You will now be ready to start turning your idea for a browser extension into reality. Before you start that journey, it's worth being aware of a few things that will help to make it a smooth one.

Your development environment

You don't need any special development or build environment tools to create browser extensions: It's entirely possible to create great browser extensions with no more than a text editor. However, you may have been developing for the web and have a set of tools and an environment you want to reuse. If you do, you need to be aware of a couple of things.

If you use minification or obfuscation tools to deliver your final code, you’ll need to provide your source code to the AMO review process. Also, the tools you use—those for minification,  obfuscation, and build processes—will need to be open source (or offer unlimited free use) and be available to run on the reviewer’s computer (Windows, Mac, or Linux). Unfortunately, our reviewers can't work with commercial or web-based tools.

Learn more about build tools

Third-party libraries

Third-party libraries are a great way to add complex features or functionality to your browser extensions quickly. When you submit an extension to the AMO review process, the process will also consider any third-party libraries used. To streamline the review, make sure you always download third-party libraries from their official website or repository, and if the library is minified provide a link to the source code. Please note that third-party libraries cannot be modified in any way.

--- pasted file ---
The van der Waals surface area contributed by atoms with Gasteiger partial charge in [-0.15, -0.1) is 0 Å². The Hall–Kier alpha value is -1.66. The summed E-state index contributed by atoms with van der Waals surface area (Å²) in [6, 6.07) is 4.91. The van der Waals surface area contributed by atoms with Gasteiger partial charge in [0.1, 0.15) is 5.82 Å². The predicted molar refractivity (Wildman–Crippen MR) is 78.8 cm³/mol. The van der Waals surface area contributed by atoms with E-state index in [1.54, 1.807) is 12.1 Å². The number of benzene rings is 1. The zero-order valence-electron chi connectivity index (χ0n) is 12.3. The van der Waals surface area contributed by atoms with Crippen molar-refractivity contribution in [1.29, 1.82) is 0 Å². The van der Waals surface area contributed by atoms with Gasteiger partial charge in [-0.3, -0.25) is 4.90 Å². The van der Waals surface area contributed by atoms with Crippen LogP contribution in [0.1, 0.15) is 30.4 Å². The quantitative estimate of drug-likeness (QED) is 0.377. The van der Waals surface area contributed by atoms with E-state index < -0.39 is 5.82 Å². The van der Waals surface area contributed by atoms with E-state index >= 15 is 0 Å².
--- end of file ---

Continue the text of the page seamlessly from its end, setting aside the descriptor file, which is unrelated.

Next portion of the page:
Learn more about submitting source code

The Firefox Add-on Distribution Agreement

Browser extensions need to be signed to install into the release or beta versions of Firefox. Signing takes place in addons.mozilla.org (AMO) and is subject to the terms and conditions of the Firefox Add-on Distribution Agreement. The goal of the agreement is to ensure Firefox users get access to well supported, quality add-ons that enhance the Firefox experience.

Read the agreement

Learn more about signing

The review process

When a browser extension is submitted for signing, it's subject to automated review. It may also be subject to a manual review, when the automated review determines that a manual review is needed. Your browser extension won't be signed until it’s passed the automated review and may have its signing revoked if it fails to pass the manual review. The review process follows a strict set of guidelines, so it’s easy to check and avoid any likely review problems.

Check out the review policy and guidelines

If you choose to list your browser extension on AMO, your extension could be featured on the AMO website, in the Firefox browser’s add-on manager, or elsewhere on a Mozilla website. We've compiled a list of guidelines about how extensions are selected for featuring, by following these guidelines you give your extension the best chance of being featured.

Learn more about getting your add-ons featured

Continue your learning experience

Now you know what lies ahead, it's time to dive into more details about browser extension development. In the sections that follow, you’ll discover:

  • More about the fundamental concepts behind browser extensions, starting with details on how to use the JavaScript APIs.
  • A guide to the user interface components available to your browser extensions.
  • A collection of how-to guides on achieving key tasks in your extensions or making use of the JavaScript APIs.
  • Information on how to port other browser extensions to Firefox.
  • Details about the Firefox specific workflows you can use to develop browser extensions.
  • A full reference guide to the JavaScript APIs.
  • A full reference guide to the Manifest keys.

Document Tags and Contributors

Contributors to this page: rebloor
Last updated by: rebloor,